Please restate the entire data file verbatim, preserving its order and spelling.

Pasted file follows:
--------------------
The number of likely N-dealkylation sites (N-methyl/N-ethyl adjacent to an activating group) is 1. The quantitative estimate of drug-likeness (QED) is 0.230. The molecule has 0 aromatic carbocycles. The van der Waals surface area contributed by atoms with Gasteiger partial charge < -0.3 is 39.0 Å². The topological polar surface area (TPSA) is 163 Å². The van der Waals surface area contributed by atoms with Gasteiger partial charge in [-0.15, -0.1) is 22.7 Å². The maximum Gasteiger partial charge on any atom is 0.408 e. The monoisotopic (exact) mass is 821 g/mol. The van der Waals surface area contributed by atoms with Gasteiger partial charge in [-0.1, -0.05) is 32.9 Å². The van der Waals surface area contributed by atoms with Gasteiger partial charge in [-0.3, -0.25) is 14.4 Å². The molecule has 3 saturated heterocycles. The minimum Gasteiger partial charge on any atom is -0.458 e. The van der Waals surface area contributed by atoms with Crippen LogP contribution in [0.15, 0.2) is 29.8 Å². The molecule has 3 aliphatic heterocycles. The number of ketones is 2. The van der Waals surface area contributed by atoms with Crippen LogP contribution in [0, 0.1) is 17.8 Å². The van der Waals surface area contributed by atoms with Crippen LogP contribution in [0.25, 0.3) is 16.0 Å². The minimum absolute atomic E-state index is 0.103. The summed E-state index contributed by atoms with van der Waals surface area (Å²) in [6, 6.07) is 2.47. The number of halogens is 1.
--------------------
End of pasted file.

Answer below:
The number of likely N-dealkylation sites (N-methyl/N-ethyl adjacent to an activating group) is 1. The quantitative estimate of drug-likeness (QED) is 0.230. The molecule has 0 aromatic carbocycles. The van der Waals surface area contributed by atoms with Gasteiger partial charge < -0.3 is 39.0 Å². The topological polar surface area (TPSA) is 163 Å². The van der Waals surface area contributed by atoms with Gasteiger partial charge in [-0.15, -0.1) is 22.7 Å². The maximum Gasteiger partial charge on any atom is 0.408 e. The monoisotopic (exact) mass is 821 g/mol. The van der Waals surface area contributed by atoms with Gasteiger partial charge in [-0.1, -0.05) is 32.9 Å². The van der Waals surface area contributed by atoms with Gasteiger partial charge in [-0.3, -0.25) is 14.4 Å². The molecule has 3 saturated heterocycles. The minimum Gasteiger partial charge on any atom is -0.458 e. The van der Waals surface area contributed by atoms with Crippen LogP contribution in [0.15, 0.2) is 29.8 Å². The molecule has 3 aliphatic heterocycles. The number of ketones is 2. The van der Waals surface area contributed by atoms with Crippen LogP contribution in [0, 0.1) is 17.8 Å². The van der Waals surface area contributed by atoms with Crippen LogP contribution in [0.25, 0.3) is 16.0 Å². The minimum absolute atomic E-state index is 0.103. The summed E-state index contributed by atoms with van der Waals surface area (Å²) in [6, 6.07) is 2.47. The number of halogens is 1.